I brought some help into the fold because I like to be anonymous when doing these things. Any time you can divert suspicion do so. When people suspect you future projects become more difficult. I don't like difficult; I'm lazy.
A few weeks before the planned execution (of the prank, not me) Bill's HHR stopped showing up at the office when he did. Now, fire fighters are in good shape as a rule, but I don't see him walking or biking to work, especially when his job requires him to travel throughout the city, and usually in his own car. So I needed to make some quiet inquiries. Enter: The Accomplice.
Drew has worked with these guys longer than I so he is the ideal informant. He asked around and found that some bureaucrat had decided that the Fire Inspectors should be driving City vehicles while performing their duties. Makes sense, really. It gives them a bit more credibility when they pull up in an official vehicle instead of the more comfortable pedal-car look-alike. But that's quite a hitch for my plan. I can't go to his house and decorate the car. No one would see it, and I don't know where he lives. Lucky for the plan, the bureaucrat was constrained by a competing City policy. It seems that during Sweeps Week the local Eyewitless News crew had sniffed out abuses by City employees who took City cars home as part of their work. In typical kneejerk political reactionary fashion, the policy was revised to require that anyone assigned a City vehicle would have to leave it at work at the end of the day. No biggie unless you are prone to midnight responses to actions in the field. Editiorializing aside, this is good news for me. Bill has to drive to the fleet garage, pick up a City vehicle, then come across town to the office. I now know where to find the target vehicle.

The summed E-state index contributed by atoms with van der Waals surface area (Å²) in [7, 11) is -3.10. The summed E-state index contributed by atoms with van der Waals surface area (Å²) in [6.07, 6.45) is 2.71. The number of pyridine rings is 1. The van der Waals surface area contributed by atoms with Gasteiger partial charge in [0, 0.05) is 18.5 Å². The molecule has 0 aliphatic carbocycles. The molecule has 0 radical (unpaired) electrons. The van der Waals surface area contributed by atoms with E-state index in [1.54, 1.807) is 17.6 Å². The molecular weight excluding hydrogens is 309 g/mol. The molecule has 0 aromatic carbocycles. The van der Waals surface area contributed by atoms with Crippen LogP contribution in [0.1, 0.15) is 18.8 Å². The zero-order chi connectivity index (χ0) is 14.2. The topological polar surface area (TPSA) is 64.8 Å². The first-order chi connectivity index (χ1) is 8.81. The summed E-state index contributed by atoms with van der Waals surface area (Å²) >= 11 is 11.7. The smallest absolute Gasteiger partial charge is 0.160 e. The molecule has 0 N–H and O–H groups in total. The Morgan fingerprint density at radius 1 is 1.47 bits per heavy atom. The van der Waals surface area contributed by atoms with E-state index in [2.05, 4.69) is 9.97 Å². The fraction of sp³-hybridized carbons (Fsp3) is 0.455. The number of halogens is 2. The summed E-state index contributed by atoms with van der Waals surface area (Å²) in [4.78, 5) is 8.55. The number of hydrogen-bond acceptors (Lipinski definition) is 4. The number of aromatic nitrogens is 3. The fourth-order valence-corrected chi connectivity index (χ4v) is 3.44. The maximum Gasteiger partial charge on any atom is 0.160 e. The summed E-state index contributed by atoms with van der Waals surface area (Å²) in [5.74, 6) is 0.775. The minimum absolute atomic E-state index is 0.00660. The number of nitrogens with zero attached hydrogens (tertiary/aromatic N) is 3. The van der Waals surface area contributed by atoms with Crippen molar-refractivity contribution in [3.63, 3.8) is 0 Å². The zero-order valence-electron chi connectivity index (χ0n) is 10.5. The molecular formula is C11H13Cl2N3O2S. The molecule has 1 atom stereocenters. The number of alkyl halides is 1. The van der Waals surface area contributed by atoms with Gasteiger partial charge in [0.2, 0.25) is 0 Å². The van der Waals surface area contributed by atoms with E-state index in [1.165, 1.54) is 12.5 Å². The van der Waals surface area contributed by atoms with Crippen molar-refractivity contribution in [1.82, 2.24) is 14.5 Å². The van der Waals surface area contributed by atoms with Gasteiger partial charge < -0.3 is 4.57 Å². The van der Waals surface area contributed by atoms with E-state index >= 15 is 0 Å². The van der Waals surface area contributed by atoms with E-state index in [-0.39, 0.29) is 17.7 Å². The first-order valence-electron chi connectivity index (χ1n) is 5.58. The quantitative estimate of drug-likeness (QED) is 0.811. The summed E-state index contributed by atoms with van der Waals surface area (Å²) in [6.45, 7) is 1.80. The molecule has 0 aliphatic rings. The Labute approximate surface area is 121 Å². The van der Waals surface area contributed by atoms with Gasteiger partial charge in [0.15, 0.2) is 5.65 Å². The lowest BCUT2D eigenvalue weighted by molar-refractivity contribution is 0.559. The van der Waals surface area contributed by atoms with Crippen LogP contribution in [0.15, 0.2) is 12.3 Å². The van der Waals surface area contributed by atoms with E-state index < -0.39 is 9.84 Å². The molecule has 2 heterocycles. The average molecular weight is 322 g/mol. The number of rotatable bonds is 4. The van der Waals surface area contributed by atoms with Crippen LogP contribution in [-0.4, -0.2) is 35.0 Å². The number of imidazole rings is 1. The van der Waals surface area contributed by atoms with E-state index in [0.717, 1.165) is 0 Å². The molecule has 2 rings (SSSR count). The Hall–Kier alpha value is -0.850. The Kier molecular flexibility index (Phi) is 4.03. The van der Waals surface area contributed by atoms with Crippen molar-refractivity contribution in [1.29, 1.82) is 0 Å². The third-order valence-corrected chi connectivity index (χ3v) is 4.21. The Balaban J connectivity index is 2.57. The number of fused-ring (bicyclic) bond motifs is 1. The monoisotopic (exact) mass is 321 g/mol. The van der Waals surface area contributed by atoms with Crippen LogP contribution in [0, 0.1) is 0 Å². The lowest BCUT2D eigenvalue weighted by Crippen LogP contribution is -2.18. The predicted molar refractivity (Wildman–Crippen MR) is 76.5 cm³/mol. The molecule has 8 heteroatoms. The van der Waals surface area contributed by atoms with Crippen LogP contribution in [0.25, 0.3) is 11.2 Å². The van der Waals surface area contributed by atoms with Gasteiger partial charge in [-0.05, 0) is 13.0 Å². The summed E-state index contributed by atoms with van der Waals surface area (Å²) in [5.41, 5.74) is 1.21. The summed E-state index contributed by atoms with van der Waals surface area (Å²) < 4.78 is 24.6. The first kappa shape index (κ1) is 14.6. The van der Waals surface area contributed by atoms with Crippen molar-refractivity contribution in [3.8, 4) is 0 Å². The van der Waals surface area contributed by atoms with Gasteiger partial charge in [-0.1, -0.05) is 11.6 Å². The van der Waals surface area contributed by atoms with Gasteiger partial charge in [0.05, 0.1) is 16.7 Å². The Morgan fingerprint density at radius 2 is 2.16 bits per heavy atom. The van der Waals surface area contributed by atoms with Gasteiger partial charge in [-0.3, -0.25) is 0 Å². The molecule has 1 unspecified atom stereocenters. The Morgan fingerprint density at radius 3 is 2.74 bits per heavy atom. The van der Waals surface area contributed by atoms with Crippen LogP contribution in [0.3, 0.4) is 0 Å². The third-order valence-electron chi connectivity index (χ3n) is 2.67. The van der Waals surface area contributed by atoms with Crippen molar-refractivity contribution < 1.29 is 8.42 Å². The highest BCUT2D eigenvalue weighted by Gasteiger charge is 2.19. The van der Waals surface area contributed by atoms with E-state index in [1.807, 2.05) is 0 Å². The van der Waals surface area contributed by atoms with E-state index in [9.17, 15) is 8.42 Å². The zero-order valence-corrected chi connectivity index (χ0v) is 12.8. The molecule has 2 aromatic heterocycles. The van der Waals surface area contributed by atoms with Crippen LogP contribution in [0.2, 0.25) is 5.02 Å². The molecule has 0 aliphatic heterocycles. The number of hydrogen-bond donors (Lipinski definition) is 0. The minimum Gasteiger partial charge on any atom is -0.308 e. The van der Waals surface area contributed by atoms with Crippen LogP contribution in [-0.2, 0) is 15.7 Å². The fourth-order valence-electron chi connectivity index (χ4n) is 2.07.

Step 5: The Execution